Greenwich park as usual was teeming with tourists eager to visit the meridian line.

Finally I took a picture of the most famous tree in Greenwich park: the Queen Elizabeth Oak
This tree was planted in the 12th century and it was standing until 1991 when it was brought down by rain. The tree is thought to have died in the 19th century but it was able to stand until 1991 because it was supported by Holly and Ivy. It is completely hollow in the inside and apparently it was use to lock up for the day any park visitor that broke the rules.

Queen Elizabeth's Oak

In the afternoon mywife and I visited the Oblix at the Shard as we wanted to do something different. In London there is always plenty of choice :-)

The Oblix is a sleek restaurant on the 32nd floor of the Shard. We didn't go for the food but just for the view and the drinks.

The cocktails, coffee, tea and beers were quite reasonably priced taking into account the view of the London skyline. £3.50 for a tea? That's a bargain taking into account the cost of the ticket to the top of the Shard(£22).

I went for a Martini Americano, a rather strong cocktail which instantly warmed me up.

The Walkie-talkie and Tower 42
Canary Wharf and river thames

The Walki-talkie above is a special building. Not only because of its Walkie-talkie shape, which is derived from the fact that it gets wider at the top, but also because it will have a rooftop sub-tropical garden i.e. sky garden. This sub-tropical paradise will be free to the public!
You will need to book a time slot before visiting as there a limited number of visitors allowed per day.
In addition to the sky garden, there will be a view to match. I am really looking forward to the opening in December this year. Recently there has been a lot of negative press about an excess number of skyscrapers planned for London, which to be honest is deserved. But for me the Walkie talking is going to become a top London attraction.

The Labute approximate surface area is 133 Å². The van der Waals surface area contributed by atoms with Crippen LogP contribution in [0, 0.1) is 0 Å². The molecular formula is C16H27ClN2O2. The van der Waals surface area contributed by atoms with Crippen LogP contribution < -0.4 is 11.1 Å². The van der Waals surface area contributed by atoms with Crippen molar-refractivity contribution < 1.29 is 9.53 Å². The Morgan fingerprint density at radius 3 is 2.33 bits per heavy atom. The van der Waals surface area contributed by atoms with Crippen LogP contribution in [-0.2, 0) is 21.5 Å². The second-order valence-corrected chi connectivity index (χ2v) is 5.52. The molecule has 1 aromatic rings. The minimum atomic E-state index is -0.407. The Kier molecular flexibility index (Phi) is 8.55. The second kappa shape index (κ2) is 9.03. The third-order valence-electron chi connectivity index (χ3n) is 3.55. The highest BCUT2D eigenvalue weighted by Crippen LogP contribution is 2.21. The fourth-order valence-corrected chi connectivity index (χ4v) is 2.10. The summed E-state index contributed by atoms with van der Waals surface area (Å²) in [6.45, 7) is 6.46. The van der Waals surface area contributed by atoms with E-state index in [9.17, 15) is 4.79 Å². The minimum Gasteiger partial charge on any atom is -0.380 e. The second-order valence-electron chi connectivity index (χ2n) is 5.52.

It will definitely give the Shard a run for its money. Did I already mention that its free??!

Friday, April 4, 2014

Pineapple Guava or what?

Just before Christmas I bought some pineapple guava seeds. For those who don't know what a pineapple guava is, here is a brief introduction. The pineapple guava tree originates from Brazil and it is very popular in New Zealand where it is sometimes called the New Zealand banana. The fruit tastes like a pineapple mixed with strawberry. But in all honestly I've never eaten one so I am only saying that because that's what I read on the internet. The pineapple guava favours a subtropical and low humidity climate. So not exactly the match for a London garden?

Well I decided that I didn't want to spend too much money buying a pineapple guava tree but that it would be worth trying to grow it from seed - it only costed a couple of pounds. Only two of the seeds germinated properly.
Now three months later, I have two tiny plants. Trouble is that they should look similar but they don't. One is a pineapple guava and the other is obviously an impostor.
Feijoa Sellowiana or what?

Feijoa Sellowiana or what?

The second question is then what is the other mysterious plant? I am really curious so I will let it grow for a couple of more months and hopefully I will discover the mystery plant. Any specialist in Pineapple guavas please let me know :)